5

The earliest non-internal reference I can find is in NIPS 2009 from a Google/D-Wave effort1. You'll notice that the two Choi papers, in addition to not using the term "Chimera", do not describe a Chimera graph (and note that the name comes from D-Wave, not from graph theory). For a good early reference on Chimera, I recommend Bunyk et al., 20141 , which ...


5

First it is instructive to ask oneself: "how does classical data get into my computer?" In a classical computer, your data is always stored in bits. Because calculations in base 2 are not very straightforward for most people there are abstractions like int types for integers and float types for rational numbers with the associated math operations readily ...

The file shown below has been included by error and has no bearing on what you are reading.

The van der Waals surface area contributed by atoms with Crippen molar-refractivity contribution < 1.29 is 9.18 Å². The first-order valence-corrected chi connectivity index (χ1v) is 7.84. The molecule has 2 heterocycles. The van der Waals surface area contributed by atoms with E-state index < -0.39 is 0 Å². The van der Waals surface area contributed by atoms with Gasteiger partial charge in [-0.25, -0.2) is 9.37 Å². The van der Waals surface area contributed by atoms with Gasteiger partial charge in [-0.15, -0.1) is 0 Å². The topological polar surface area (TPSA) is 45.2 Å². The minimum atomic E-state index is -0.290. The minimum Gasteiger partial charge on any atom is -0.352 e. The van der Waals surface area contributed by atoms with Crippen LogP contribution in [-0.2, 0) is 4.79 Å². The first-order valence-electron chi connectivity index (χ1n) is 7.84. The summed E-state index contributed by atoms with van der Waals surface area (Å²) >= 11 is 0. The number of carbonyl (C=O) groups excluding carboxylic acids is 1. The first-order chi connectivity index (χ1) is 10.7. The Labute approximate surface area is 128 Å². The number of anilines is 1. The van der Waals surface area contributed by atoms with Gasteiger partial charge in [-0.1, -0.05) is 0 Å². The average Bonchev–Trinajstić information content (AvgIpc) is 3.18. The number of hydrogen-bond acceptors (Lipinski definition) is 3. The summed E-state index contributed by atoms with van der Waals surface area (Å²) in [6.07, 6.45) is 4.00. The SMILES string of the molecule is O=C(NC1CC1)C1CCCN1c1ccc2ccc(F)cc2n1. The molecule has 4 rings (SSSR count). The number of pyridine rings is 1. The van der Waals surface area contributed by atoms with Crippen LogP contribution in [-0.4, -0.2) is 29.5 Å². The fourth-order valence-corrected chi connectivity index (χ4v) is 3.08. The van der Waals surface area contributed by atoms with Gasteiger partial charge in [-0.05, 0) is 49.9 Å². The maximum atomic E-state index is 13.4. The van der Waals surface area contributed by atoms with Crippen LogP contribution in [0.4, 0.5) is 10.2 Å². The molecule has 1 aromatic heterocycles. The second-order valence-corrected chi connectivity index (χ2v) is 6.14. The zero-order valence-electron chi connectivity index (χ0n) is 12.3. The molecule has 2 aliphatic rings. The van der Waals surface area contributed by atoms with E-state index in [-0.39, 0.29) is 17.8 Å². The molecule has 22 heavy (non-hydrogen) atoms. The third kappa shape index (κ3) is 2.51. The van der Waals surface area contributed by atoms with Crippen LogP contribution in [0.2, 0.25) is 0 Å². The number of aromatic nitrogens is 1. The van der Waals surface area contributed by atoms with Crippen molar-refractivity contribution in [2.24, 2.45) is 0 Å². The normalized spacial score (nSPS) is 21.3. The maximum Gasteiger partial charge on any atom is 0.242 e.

4

There are multiple factors that affect an embedding's performance, including what Davide mentions. Depending on your background, the following interpretation of Davide's answer might be easier for you to understand: Early in the anneal, the Ising (classical/user-input/final) Hamiltonian has no effect, which means that two spins in a chain are not compelled ...


4

On parameter setting, check our work: https://journals.aps.org/prx/abstract/10.1103/PhysRevX.5.031040 (Basically you want to make sure that the chains representing the logical qubit have a phase transition synchronized with the minimum gap). But in general this is a hard problem, and precision issues connected to the embedding characteristics are probably ...


2

Here I found a few resources talking about TRIAD which is a minor embedding technique Vicky Choi introduced : Optimizing Adiabatic Quantum Program Compilation using a Graph-Theoretic Framework Minor-Embedding in Adiabatic Quantum Computation: I. The Parameter Setting Problem Minor-Embedding in Adiabatic Quantum Computation: II. Minor-universal graph ...


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